Best folk songs of all time

January 1, 2017
Best Folk Songs of Bollywood

From Johnny Cash to “I’ve Been Working on the Railroad”

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Below, my list of the best train songs ever written. In America, at least. Scoff at it, hate it, love it, add to it — you’ll probably be right. My list was selected to reflect the incredible variety of musical genres in which train songs have been written. Folk, rock, blues, big band, gospel, show tunes, skiffle, bluegrass, Newgrass — you name it.

Really: outside of the basics — sex, death, love, God, food, dances, and drugs — have so many popular songs ever been written about anything else? Particularly an inanimate mode of transportation? I don’t think so.

1. “Folsom Prison Blues, ” by Johnny Cash. Yes, I know it’s about prison. But it also speaks to the heart of how we feel about trains, that pang we feel when we see them taking other people to other places — even if you’re not in prison. It’s immensely visceral: we can hear the train rolling, can hear its whistle. We can see not only free people but rich ones, “in a fancy dinin’ car . . . drinkin’ coffee and smokin’ big cigars.” In the end, “those people keep a-movin’, and that’s what tortures me.” And isn’t that the American lament in a nutshell, whether we’re doing hard time on a murder rap, or a mortgage-and-family?

2. “City of New Orleans, ” by Steve Goodman. Popularized by Arlo Guthrie, it’s not only a song about trains, but also a pretty good one about deindustrialization. Try writing that sometime at home.

3. “The Ballad of John Henry.” The classic 1870s “hammer song.” I always liked the Harry Belafonte version, but it’s hard to find a bad one.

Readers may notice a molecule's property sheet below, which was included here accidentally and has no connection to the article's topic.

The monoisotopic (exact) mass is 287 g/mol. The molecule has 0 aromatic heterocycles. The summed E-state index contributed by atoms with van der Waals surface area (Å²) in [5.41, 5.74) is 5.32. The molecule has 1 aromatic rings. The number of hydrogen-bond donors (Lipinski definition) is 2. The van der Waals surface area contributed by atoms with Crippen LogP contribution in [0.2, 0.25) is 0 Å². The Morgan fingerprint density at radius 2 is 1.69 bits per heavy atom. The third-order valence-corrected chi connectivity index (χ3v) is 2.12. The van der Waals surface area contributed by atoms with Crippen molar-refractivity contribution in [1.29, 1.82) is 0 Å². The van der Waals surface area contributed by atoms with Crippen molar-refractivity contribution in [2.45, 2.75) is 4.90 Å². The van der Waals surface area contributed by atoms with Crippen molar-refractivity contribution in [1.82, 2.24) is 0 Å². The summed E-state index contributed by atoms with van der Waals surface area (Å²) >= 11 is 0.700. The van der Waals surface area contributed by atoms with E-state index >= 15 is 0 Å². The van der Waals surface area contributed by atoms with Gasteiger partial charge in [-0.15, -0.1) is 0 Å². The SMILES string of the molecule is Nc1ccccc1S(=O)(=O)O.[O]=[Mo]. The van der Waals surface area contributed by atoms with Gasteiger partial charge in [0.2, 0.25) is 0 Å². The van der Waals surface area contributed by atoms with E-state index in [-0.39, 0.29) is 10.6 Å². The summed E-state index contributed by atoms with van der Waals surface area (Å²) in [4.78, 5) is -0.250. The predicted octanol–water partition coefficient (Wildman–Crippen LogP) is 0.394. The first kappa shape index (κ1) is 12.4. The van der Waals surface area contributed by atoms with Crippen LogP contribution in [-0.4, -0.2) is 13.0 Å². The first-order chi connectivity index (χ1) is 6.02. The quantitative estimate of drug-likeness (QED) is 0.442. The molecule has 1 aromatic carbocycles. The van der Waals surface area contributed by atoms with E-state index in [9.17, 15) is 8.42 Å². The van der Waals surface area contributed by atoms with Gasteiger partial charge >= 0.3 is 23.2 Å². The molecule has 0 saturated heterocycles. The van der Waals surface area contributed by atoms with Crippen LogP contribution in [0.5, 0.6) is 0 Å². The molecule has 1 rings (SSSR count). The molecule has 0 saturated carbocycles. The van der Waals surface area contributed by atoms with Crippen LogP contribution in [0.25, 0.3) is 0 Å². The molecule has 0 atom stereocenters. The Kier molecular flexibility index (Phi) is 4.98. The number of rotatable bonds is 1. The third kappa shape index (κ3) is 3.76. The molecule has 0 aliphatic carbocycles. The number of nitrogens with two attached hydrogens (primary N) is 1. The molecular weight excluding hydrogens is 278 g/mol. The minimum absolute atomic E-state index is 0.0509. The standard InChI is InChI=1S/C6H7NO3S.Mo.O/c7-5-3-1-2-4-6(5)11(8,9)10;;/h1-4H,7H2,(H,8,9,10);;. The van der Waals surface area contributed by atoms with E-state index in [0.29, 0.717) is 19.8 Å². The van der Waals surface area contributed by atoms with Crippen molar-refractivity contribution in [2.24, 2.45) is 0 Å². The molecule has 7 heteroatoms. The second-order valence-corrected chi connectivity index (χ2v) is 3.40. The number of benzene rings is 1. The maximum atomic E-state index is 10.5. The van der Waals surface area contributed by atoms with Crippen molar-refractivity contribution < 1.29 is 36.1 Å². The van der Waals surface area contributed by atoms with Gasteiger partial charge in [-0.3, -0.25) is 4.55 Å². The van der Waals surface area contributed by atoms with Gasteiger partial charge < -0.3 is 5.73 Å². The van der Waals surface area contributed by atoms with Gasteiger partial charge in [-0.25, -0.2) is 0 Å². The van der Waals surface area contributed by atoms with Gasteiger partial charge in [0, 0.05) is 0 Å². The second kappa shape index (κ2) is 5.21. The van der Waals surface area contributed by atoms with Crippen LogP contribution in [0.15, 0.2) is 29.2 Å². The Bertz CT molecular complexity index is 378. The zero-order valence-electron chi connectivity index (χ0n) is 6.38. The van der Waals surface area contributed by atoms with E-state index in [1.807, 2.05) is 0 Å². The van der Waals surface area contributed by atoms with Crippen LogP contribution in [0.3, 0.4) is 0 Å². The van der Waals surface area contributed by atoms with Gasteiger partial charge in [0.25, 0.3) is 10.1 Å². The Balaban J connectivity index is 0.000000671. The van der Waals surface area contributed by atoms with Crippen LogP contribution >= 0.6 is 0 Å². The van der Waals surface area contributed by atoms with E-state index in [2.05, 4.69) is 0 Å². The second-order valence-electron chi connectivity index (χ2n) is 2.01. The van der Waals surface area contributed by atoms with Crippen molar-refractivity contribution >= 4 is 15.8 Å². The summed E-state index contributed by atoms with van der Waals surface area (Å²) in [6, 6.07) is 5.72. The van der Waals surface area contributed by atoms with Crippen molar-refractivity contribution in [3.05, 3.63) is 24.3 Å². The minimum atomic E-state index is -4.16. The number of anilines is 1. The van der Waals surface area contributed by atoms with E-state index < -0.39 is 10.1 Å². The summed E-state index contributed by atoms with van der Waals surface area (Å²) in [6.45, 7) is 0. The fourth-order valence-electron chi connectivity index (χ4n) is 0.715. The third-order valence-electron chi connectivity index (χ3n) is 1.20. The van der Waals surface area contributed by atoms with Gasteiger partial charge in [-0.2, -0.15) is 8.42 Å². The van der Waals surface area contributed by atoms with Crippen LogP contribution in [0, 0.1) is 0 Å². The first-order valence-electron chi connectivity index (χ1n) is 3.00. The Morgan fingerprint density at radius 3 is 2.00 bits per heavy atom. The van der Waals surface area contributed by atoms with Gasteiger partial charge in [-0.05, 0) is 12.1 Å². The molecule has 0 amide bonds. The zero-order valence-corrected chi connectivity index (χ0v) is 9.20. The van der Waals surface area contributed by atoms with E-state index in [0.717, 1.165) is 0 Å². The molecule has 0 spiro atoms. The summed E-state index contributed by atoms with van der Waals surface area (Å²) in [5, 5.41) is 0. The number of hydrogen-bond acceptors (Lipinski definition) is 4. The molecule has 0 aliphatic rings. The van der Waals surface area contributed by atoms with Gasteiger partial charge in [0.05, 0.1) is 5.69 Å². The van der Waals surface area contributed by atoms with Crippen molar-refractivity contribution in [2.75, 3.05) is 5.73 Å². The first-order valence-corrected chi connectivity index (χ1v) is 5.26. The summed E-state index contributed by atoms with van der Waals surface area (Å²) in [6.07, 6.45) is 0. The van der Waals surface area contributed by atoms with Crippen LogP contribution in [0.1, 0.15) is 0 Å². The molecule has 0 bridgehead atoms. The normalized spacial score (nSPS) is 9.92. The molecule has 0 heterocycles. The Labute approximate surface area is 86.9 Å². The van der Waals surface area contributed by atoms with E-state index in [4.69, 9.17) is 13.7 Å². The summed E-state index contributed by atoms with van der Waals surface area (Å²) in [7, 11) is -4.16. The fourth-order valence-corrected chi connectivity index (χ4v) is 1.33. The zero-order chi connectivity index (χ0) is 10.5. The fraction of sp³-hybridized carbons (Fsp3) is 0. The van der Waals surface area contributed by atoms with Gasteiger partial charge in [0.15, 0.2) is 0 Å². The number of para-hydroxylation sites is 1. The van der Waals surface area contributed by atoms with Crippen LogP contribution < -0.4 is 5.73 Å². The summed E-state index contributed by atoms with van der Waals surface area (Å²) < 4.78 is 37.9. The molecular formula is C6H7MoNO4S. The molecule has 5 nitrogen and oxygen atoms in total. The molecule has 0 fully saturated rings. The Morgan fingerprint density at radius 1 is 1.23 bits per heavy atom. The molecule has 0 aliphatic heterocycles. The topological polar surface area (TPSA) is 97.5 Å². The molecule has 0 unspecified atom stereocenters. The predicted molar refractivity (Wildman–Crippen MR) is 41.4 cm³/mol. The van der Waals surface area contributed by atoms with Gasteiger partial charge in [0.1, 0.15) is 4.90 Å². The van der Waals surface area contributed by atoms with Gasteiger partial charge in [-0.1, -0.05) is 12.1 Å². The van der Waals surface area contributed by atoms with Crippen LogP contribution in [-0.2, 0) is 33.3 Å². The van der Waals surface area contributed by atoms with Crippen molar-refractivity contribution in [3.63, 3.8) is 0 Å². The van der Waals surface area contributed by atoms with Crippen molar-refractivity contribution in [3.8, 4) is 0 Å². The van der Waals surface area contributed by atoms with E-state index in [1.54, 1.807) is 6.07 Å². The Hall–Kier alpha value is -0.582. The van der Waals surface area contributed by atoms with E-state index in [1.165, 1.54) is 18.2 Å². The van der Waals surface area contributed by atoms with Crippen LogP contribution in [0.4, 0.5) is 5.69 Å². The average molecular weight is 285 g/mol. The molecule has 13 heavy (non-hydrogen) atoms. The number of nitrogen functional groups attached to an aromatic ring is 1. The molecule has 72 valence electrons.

4. “Chattanooga Choo Choo, ” by Harry Warren (music) and Mack Gordon (words). Yes, there’s that offensive and anachronistic shout-out to a shoeshine “boy” at the beginning. But this swings. And if you don’t believe me, just watch Dorothy Dandridge and the Nicholas Brothers dance and sing it to the Glen Miller Orchestra.

5. “Mystery Train, ” by Junior Parker. Originally a blues song. Who hasn’t done a version? Sure, there’s Elvis. But also Clapton, Bob Dylan and Johnny Cash, the Doors, the Dead . . . it translates.

6. “The Midnight Special.” An old, old folk song, the words first written down by Howard Odum in 1905, and first recorded in the 1920s. My favorite version is Leadbelly’s rendition, but Creedence is also great, and then there’s Belafonte’s 1962 cover, which starts with a hard-driving Dylan harmonica riff to start — supposedly the first piece of music Bob ever got recorded. Contrary to popular lore, it does not refer to the Southern Pacific’s Golden Gate Limited; no such train ever ran. It may have been inspired instead by the Missouri Pacific’s Houstonian, which left Houston around midnight and rolled by the Sugar Land penitentiary where Leadbelly was imprisoned. Or the old Chicago and Alton Railroad’s Midnight Special between Chicago and St. Louis (which, as the Gulf, Mobile and Ohio, ran the last, regularly scheduled Pullman sleeping car in 1971.)

7. “The Wreck of the Old 97.” Reportedly, Vernon Delhart made this America’s first million-selling country-music hit, in 1924, although David Graves George, one of the first people to actually reach the wreck site, made a long and dogged fight in court to claim the song was his. (It was in any case set to the music of an older folk favorite, Henry Clay Work’s 1865 “The Ship That Never Returned.”) The song told of the September 27, 1903, crash of the Old 97, a.k.a., “the Fast Mail, ” which ran between Monroe, Virginia, and Spencer, North Carolina, and had legendarily never once been late. The train’s engineer, a thirty-three-year-old named Joseph “Steve” Broady, had been ordered to put on speed by his bosses at the Southern Railway, who were concerned about keeping the company’s U.S. Mail contract. The crash occurred when the 97 failed to negotiate a curve on a forty-five-foot-high wooden trestle outside Danville, Virginia. Eleven men died so the mail could get to Spencer on time.

It’s not true, as the song’s lyrics state, that Broady was going 90 miles an hour; this was a lie propagated by the railroad, which tried to blame the crash on its engineer. But it is true that “They found him in the wreck with his hand on the throttle / Scalded to death by the steam.” Most of the mail burned, too — but the Southern Railway unceremoniously rehabilitated the engine and ran it for another thirty-two years. Again, the best cover is Johnny Cash’s, at San Quentin.

Source: harpers.org
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